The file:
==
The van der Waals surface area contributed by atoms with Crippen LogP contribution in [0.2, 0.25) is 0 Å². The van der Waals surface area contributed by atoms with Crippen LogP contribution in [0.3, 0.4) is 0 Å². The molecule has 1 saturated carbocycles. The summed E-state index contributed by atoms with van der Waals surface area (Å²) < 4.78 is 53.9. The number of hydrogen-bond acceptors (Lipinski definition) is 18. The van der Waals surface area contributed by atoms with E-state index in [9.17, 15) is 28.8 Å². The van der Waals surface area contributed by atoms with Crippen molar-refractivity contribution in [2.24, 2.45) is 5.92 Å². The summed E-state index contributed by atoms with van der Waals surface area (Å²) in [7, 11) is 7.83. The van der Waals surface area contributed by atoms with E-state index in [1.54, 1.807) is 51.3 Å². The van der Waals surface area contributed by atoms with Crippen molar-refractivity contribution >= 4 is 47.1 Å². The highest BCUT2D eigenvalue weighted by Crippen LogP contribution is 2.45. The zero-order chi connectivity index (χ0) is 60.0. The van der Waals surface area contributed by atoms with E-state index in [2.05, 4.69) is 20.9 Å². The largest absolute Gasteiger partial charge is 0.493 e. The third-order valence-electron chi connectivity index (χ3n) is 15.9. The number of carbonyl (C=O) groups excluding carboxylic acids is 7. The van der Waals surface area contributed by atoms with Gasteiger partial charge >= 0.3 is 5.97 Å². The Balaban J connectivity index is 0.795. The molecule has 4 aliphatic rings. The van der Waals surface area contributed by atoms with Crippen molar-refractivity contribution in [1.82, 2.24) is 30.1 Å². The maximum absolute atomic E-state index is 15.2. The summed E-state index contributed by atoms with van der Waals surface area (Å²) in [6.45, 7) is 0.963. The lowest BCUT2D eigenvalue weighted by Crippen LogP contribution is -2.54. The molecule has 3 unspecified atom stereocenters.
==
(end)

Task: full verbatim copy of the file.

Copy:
The van der Waals surface area contributed by atoms with Crippen LogP contribution in [0.2, 0.25) is 0 Å². The van der Waals surface area contributed by atoms with Crippen LogP contribution in [0.3, 0.4) is 0 Å². The molecule has 1 saturated carbocycles. The summed E-state index contributed by atoms with van der Waals surface area (Å²) < 4.78 is 53.9. The number of hydrogen-bond acceptors (Lipinski definition) is 18. The van der Waals surface area contributed by atoms with E-state index in [9.17, 15) is 28.8 Å². The van der Waals surface area contributed by atoms with Crippen molar-refractivity contribution in [2.24, 2.45) is 5.92 Å². The summed E-state index contributed by atoms with van der Waals surface area (Å²) in [7, 11) is 7.83. The van der Waals surface area contributed by atoms with E-state index in [1.54, 1.807) is 51.3 Å². The van der Waals surface area contributed by atoms with Crippen molar-refractivity contribution >= 4 is 47.1 Å². The highest BCUT2D eigenvalue weighted by Crippen LogP contribution is 2.45. The zero-order chi connectivity index (χ0) is 60.0. The van der Waals surface area contributed by atoms with E-state index in [2.05, 4.69) is 20.9 Å². The largest absolute Gasteiger partial charge is 0.493 e. The third-order valence-electron chi connectivity index (χ3n) is 15.9. The number of carbonyl (C=O) groups excluding carboxylic acids is 7. The van der Waals surface area contributed by atoms with Gasteiger partial charge >= 0.3 is 5.97 Å². The Balaban J connectivity index is 0.795. The molecule has 4 aliphatic rings. The van der Waals surface area contributed by atoms with Crippen molar-refractivity contribution in [1.82, 2.24) is 30.1 Å². The maximum absolute atomic E-state index is 15.2. The summed E-state index contributed by atoms with van der Waals surface area (Å²) in [6.45, 7) is 0.963. The lowest BCUT2D eigenvalue weighted by Crippen LogP contribution is -2.54. The molecule has 3 unspecified atom stereocenters.